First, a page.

The History Show Juan Davila
Vanessa Gully Santiago
Helen Johnson
E’wao Kagoshima
JP Munro
David Rappeneau
Christine Wang
15 January 2017 - 24 February 2017
The History Show, 2017, installation view, Foxy Production, New York
From right: Jess, Juan Davila, JP Munro
From right: E'wao Kagoshima, Juan Davila
From top right: JP Munro, Jess, E'wao Kagoshima
The History Show, 2017, installation view, Foxy Production, New York
From right: Vanessa Gully Santiago
From right: Juan Davila, Helen Johnson
From right: Christine Wang, Juan Davila, David Rappeneau, Jess
Jess, Collaged Card, 1960 c., collage on board, 5 x 5 in. (12.70 × 12.70 cm.)
Juan Davila, Fig. 195, 2016, acrylic on photographic paper, 39 x 24 1/4 in. (100 × 70 cm.)
JP Munro, The Goldenage, 2009, gouache on paper, 24 x 18 in. (60.96 × 45.72 cm.)
E'wao Kagoshima, Positive on the Q.T., 1982, oil on canvas, 78 x 57 in. (198.12 × 144.78 cm.)
Juan Davila, Fig. 184, 2016, acrylic on paper, 39 3/8 x 27 1/2 in. (100 × 70 cm.)
JP Munro, Fleeing Women, 2009, pencil on paper, 22 1/2 x 30 in. (57.15 × 76.20 cm.)
Jess, Der Alte Geiger, 1954, collage, 20 1/2 x 15 1/2 in. (52.07 × 39.37 cm.)
E'wao Kagoshima, The Miracle Nurse, 2009, oil on canvas, 16 x 20 in. (40.64 × 50.80 cm.)
Vanessa Gully Santiago, Video Sex, 2015, acrylic on canvas, 60 x 55 in. (152.40 × 139.70 cm.)
Juan Davila, Fig. 198, 2016, acrylic on photographic paper, 38 x 24 1/4 in. (99 × 62 cm.)
Juan Davila, Fig. 181, 2016, acrylic on paper, 39 3/8 x 27 1/2 in. (100 × 70 cm.)
Juan Davila, Fig. 196, 2016, acrylic on paper, 39 x 24 1/2 in. (99 × 62 cm.)
Helen Johnson, After Duterrau's The Conciliation: The Qualification, 2013, acrylic on canvas, 32 x 44 in. (81 × 112 cm.
Christine Wang, Rose, 2015, acrylic on cardboard, 18 1/4 x 22 1/2 in. (46.36 × 57.15 cm.)
Christine Wang, Sign for Charley Robinet, 2015, acrylic on cardboard, 21 3/4 x 28 in. (55.24 × 71.12 cm.)
Juan Davila, Fig. 183, 2016, acrylic on paper, 39 3/8 x 27 1/2 in. (100 × 70 cm.)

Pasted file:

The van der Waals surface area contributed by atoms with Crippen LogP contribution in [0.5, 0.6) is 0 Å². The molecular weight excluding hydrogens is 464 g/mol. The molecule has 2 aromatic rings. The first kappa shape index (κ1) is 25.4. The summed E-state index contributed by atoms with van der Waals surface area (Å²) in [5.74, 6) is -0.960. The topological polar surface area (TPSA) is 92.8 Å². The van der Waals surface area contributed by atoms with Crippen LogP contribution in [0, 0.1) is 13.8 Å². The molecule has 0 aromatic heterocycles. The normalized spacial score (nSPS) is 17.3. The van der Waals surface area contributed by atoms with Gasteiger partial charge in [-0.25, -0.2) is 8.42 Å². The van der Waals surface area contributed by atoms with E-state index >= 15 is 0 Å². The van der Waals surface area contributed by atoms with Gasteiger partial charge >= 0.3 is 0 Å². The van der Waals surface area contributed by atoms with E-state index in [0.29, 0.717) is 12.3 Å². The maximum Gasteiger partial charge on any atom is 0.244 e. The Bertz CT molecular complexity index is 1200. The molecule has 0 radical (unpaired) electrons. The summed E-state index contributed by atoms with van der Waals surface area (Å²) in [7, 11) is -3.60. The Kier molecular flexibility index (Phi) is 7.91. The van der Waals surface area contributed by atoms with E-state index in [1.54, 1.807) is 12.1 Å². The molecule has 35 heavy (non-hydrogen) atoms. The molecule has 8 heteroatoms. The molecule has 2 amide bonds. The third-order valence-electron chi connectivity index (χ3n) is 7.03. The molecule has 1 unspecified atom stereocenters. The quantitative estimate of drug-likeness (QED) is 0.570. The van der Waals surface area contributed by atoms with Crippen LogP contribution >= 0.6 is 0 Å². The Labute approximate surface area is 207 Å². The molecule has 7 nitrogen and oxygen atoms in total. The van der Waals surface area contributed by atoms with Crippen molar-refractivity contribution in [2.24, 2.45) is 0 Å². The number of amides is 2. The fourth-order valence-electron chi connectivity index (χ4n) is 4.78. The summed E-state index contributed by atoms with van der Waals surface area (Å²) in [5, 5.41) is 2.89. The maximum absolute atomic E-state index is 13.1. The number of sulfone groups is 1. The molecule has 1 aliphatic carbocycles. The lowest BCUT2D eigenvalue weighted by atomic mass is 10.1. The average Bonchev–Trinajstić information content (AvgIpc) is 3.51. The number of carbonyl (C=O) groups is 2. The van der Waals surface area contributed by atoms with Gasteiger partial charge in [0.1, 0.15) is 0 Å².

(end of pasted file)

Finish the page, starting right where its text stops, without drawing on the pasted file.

David Rappeneau, Untitled, 2014, acrylic paint, ballpoint pen, pencil, charcoal pencil and florescent marker on paper, 17 3/4 x 11 in. (45.09 × 27.94 cm.)
David Rappeneau, Untitled, 2014, acrylic paint, ballpoint pen, pencil, charcoal pencil and florescent marker on paper, 17 3/4 x 11 in. (45.09 × 27.94 cm.)
Jess, Zap, 1993, mixed media paper collage on board, 9 1/2 x 10 1/2 in.

Foxy Production is pleased to present The History Show, an exhibition of painting and drawing that takes the intersection of personal and collective narratives as its starting point. Incorporating history painting, sci-fi, illustration, and Expressionism, the show reveals – with an almost gothic feel - the interplay of different histories within and among the works.

History painting is a genre that aims to record, celebrate, and mythologize social and political movements by freezing a narrative into a crucial scene. While today, these functions have been consigned largely to technological representation, art is still engaged with the use of figurative tableaux as a means of both personal and communal voice.

With an acerbic wit, Juan Davila’s 2016 series of paintings on paper emphasize the cynical attitudes and sexual motivations of political and social elites. He places Chilean and Australian national myths in dialogue with commercial design and painterly language.

Vanessa Gully Santiago’s work speaks of a residual private violence, depicting power dynamics through sexual narratives. Her darkly monochromatic painting Video Sex (2015) has a charged atmosphere that is at once intimate, mysterious, and commonplace.

Jess’ “paste-ups,” collaged images from books and magazines, are wistful and enigmatic. They appear both seamless and surreal in their matching of figures. His Collaged Card (1960s) idiosyncratically fuses an art nouveau maiden with an Egyptian temple figure.

Cultural assumptions are questioned in Helen Johnson’s After Duterrau’s The Conciliation: The Qualification (2013) as it plays with the image of Australian nationhood and colonialism. The artist fractures the title and subject of Benjamin Duterrau’s The Conciliation (1840), a painting, considered a key statement in the foundational Australian narrative, that depicts an idealized meeting between indigenous Tasmanians and their English “Protector.”

E’wao Kagoshima’s epic paintings combine wild imaginings with social observation. Recalling Renaissance vanitas and Symbolist painting, his works’ multi-linear narratives are both visceral and provocative.

JP Munro’s drawings comprise multiple naked subjects in scenes of desire and action. Combining pleasure and turbulence, their abundance of subjects recalls classical painting’s use of repeated figures to illustrate an ideal individual’s physiognomy.